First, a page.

Your Will Means Your Way – A Look at the Most Overlooked and Undervalued Estate Planning Tool
June 26, 2006
Your Will means your way, and this is a powerful reality. We’ve all heard a horror story from a family member or friend, or have lived through one ourselves involving a friend or family member’s estate gone awry.
It usually begins with something like “My friend’s aunt Mabel on her father’s side died without a will, and everything went to her nephew who she stopped talking to years ago…the nephew that never called, never visited and never lifted a finger to help poor Mabel. Now he’s inherited all the money, and the family is livid.”
Unfortunately, no matter how many stories we hear or problems we live through, many people still do not have their estate plans completed and have not executed their own Last Will and Testament. But be reminded that the Will is one of the most important estate planning documents you should have in your possession. In today’s world of joint ownership, trust documents and deeds with life estate interest, the Will is often under-valued in terms of its true significance in estate planning.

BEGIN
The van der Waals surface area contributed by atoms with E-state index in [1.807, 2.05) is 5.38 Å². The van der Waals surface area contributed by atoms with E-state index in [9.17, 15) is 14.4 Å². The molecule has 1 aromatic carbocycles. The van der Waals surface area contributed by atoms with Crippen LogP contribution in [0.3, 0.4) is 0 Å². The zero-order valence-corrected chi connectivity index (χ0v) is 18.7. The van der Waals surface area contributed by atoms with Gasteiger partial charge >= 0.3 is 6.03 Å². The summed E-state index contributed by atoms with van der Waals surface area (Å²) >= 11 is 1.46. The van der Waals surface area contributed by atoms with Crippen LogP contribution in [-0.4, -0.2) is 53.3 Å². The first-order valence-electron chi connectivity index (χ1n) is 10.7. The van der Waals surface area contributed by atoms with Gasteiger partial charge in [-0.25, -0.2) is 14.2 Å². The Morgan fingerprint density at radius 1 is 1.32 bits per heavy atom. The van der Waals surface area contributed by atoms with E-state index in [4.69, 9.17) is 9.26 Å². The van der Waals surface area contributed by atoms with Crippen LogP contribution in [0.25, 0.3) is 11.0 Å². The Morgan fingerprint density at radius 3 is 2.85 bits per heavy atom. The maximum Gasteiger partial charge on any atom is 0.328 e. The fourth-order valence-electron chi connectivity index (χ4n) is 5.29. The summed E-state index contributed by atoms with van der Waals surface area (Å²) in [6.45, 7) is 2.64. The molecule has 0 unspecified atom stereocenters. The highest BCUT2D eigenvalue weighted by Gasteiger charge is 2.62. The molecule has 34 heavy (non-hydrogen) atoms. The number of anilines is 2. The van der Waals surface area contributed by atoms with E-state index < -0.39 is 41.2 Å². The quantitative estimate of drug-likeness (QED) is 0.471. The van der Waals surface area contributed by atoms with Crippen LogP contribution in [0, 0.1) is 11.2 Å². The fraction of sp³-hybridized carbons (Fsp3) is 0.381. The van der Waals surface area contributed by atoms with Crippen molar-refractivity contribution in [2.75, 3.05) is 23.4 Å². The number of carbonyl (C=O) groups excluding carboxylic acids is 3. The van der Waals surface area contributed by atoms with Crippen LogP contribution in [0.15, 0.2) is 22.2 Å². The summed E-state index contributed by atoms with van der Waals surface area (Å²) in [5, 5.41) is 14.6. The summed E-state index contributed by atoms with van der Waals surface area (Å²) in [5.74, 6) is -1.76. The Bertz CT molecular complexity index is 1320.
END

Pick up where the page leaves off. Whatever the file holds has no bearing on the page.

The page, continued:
By definition, a Will is a legal instrument, executed with the formalities of state statutes, by which you make a disposition of your real and personal property after your death. The Will is by its very nature both ambulatory and revocable during your lifetime. When drafted in conformity with very specific formal requirements it is a document that allows distribution of your assets (estate) after death in accordance with your wishes. The assets subject to the provisions of a Will are the assets owned solely by an individual. A Will does not cover jointly owned assets and/or assets that do not have a named beneficiary…
You may read more at the link below.
by: Julie A. Dialessi-Lafley, Esq.